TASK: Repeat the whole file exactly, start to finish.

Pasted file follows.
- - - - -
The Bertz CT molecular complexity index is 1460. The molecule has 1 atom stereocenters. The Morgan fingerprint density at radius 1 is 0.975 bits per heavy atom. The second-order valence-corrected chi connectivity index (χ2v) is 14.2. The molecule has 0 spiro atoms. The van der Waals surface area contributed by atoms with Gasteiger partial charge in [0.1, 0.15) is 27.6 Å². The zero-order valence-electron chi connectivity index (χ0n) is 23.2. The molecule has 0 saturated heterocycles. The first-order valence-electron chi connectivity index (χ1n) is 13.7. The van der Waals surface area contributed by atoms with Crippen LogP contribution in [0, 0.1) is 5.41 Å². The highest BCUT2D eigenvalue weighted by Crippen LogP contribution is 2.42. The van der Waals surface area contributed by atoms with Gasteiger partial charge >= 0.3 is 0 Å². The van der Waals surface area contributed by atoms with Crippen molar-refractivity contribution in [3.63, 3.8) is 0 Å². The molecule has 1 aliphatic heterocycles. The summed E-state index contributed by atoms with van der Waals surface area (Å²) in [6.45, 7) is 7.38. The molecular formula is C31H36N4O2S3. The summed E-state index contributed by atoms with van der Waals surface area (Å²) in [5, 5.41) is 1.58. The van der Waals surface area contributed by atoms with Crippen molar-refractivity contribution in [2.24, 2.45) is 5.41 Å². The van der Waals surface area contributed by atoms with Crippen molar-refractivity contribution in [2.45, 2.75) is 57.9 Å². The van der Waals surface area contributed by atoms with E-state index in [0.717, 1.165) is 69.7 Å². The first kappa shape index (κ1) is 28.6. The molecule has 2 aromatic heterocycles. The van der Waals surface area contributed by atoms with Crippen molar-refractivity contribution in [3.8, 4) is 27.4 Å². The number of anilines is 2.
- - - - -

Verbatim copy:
The Bertz CT molecular complexity index is 1460. The molecule has 1 atom stereocenters. The Morgan fingerprint density at radius 1 is 0.975 bits per heavy atom. The second-order valence-corrected chi connectivity index (χ2v) is 14.2. The molecule has 0 spiro atoms. The van der Waals surface area contributed by atoms with Gasteiger partial charge in [0.1, 0.15) is 27.6 Å². The zero-order valence-electron chi connectivity index (χ0n) is 23.2. The molecule has 0 saturated heterocycles. The first-order valence-electron chi connectivity index (χ1n) is 13.7. The van der Waals surface area contributed by atoms with Crippen LogP contribution in [0, 0.1) is 5.41 Å². The highest BCUT2D eigenvalue weighted by Crippen LogP contribution is 2.42. The van der Waals surface area contributed by atoms with Gasteiger partial charge >= 0.3 is 0 Å². The van der Waals surface area contributed by atoms with Crippen molar-refractivity contribution in [3.63, 3.8) is 0 Å². The molecule has 1 aliphatic heterocycles. The summed E-state index contributed by atoms with van der Waals surface area (Å²) in [6.45, 7) is 7.38. The molecular formula is C31H36N4O2S3. The summed E-state index contributed by atoms with van der Waals surface area (Å²) in [5, 5.41) is 1.58. The van der Waals surface area contributed by atoms with Crippen molar-refractivity contribution in [2.24, 2.45) is 5.41 Å². The van der Waals surface area contributed by atoms with Crippen molar-refractivity contribution in [2.45, 2.75) is 57.9 Å². The van der Waals surface area contributed by atoms with E-state index in [0.717, 1.165) is 69.7 Å². The first kappa shape index (κ1) is 28.6. The molecule has 2 aromatic heterocycles. The van der Waals surface area contributed by atoms with Crippen molar-refractivity contribution in [3.8, 4) is 27.4 Å². The number of anilines is 2.